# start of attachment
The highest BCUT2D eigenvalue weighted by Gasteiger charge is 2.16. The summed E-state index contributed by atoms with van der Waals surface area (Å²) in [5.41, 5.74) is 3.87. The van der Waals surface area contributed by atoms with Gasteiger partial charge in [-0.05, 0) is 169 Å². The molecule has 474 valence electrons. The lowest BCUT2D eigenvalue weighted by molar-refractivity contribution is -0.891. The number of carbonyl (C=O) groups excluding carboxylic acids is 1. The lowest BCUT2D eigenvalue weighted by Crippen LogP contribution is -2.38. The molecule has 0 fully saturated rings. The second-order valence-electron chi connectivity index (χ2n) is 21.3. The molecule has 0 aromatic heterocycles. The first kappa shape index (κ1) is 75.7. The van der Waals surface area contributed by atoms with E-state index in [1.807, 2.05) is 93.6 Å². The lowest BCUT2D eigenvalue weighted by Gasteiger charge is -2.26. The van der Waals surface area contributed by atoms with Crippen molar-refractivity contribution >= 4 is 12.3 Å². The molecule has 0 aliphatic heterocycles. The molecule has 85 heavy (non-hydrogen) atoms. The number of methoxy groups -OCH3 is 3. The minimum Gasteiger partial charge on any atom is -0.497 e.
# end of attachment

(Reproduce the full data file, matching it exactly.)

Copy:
The highest BCUT2D eigenvalue weighted by Gasteiger charge is 2.16. The summed E-state index contributed by atoms with van der Waals surface area (Å²) in [5.41, 5.74) is 3.87. The van der Waals surface area contributed by atoms with Gasteiger partial charge in [-0.05, 0) is 169 Å². The molecule has 474 valence electrons. The lowest BCUT2D eigenvalue weighted by molar-refractivity contribution is -0.891. The number of carbonyl (C=O) groups excluding carboxylic acids is 1. The lowest BCUT2D eigenvalue weighted by Crippen LogP contribution is -2.38. The molecule has 0 fully saturated rings. The second-order valence-electron chi connectivity index (χ2n) is 21.3. The molecule has 0 aromatic heterocycles. The first kappa shape index (κ1) is 75.7. The van der Waals surface area contributed by atoms with E-state index in [1.807, 2.05) is 93.6 Å². The lowest BCUT2D eigenvalue weighted by Gasteiger charge is -2.26. The van der Waals surface area contributed by atoms with Crippen molar-refractivity contribution >= 4 is 12.3 Å². The molecule has 0 aliphatic heterocycles. The molecule has 85 heavy (non-hydrogen) atoms. The number of methoxy groups -OCH3 is 3. The minimum Gasteiger partial charge on any atom is -0.497 e.